Textile recycling is not an uncommon practice in the fabric industry. Any professional who works with fabrics know that there will likely be fabric remnants that are left behind. There was a time when these remnants would end up in a landfill. However, the consciousness of individuals and consumers has changed over the past few decades. Upon realizing the environmental impact of throwing away fabric remnants could bring a negative environmental impact. If you have some scraps after your project, you might be wondering who buys fabric remnants? There are actually plenty of individuals and businesses that take advantage of the use of fabric remnants and scraps. The next time you have a few scraps, don’t throw them away yet!
Sources of Fabric Remnants
If you are wondering about the urgency involved with re-using fabric remnants, statistics show that there are about 80 billion garments produced annually worldwide. From this total, 5% goes to waste in the form of fabric remnants. Since they cannot be used for doing upholstery and drapery projects, most of them end up in the landfill. That 5% is equal to 13.1 million tons of waste!
If you want to contribute to reducing this waste, you can buy or re-use fabric remnants. These fabrics can come from any of the following sources:
- Post-consumer sources: These are fabric remnants that are excess of household items such as furniture upholstery, drapery, and garments.
- Pre-consumer sources: These are scraps that are a by-product in the textile manufacturing process, also known as post-industrial scrap textiles.
Who Buys Fabric Remnants?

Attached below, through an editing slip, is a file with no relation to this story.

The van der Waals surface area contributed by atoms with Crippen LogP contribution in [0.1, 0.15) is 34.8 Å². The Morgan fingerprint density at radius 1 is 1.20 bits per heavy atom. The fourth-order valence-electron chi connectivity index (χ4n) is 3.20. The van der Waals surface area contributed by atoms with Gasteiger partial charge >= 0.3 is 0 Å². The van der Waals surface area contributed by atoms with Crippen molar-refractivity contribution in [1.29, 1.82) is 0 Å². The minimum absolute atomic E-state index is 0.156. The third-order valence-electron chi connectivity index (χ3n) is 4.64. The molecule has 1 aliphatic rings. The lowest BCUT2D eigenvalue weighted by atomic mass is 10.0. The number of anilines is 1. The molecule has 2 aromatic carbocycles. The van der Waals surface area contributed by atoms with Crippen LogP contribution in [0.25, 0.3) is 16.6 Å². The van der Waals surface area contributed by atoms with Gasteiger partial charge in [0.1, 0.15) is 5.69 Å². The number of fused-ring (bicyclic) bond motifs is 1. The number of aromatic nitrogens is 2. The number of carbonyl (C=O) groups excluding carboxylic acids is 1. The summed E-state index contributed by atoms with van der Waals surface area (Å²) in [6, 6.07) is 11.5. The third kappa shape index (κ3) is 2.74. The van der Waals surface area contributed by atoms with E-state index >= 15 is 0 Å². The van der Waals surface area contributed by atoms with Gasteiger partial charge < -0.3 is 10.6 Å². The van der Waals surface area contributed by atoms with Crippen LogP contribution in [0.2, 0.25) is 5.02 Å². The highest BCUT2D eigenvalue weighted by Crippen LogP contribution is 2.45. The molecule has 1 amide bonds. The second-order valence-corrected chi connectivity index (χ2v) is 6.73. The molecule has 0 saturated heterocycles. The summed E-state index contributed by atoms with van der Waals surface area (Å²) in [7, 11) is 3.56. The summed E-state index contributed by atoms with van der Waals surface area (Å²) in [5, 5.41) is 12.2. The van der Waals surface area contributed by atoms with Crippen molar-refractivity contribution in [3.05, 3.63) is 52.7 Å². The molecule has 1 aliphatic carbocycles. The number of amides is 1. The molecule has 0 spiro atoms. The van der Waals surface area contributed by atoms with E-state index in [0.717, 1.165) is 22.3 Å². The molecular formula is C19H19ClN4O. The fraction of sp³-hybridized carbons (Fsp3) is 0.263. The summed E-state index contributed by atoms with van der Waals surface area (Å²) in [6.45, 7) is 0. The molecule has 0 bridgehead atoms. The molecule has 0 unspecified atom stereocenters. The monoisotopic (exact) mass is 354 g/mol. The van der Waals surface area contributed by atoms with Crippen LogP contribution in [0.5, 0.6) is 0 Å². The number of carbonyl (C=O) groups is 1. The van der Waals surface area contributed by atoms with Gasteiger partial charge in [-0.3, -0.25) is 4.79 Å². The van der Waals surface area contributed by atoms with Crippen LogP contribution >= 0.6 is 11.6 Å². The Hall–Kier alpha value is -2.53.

Given the type of fabric scraps available in the market, it is important to know who buys fabric remnants. The most common market for fabric remnants would be textile recyclers. Most of the fabric scraps that they get are donated through them, but there are also thrift stores that can sell them. These textile recyclers can make a variety of use for these fabrics and textiles, such as to make industrial rags and even garments or clothing.
In some cases, fashion designers and shops would buy fabric remnants to create new clothing or garments out of them. A new emerging trend in fashion known as slow fashion is focused on sustainability. For this reason, clothing manufacturers seek out recyclable fabric for them to use in making them.
Another market for fabric remnants are furniture upholsterers and designers. Fabric remnants are now widely used for making upholstery furniture. With a taste for modern décor, many homeowners and designers are now incorporating vibrant patterns and prints for their furniture. This is where fabric remnants can be of use so you can provide a distinctive look for your home decorating projects. Fabric remnants can be pieced together to form a patchwork pattern or scraps made with a similar pattern are used together to create unique upholstered look. But the use of fabric remnants for home decorations is no longer limited to furniture upholstery. There are also lots of uses for them in the form of home décor accents, such as rugs, carpets, throw pillow covers, among other things.
The next time you are working on a project and you have a few fabric remnants, think twice before throwing them into the trash. There are lots of industries, especially in the home décor industry, that can still make good use of them. You can sell or donate the fabric remnants so they can be utilized for another project instead of adding to the landfill waste. On the other hand, if you work with fabric remnants, you can find a lot of potential places to shop for them, especially if you look online.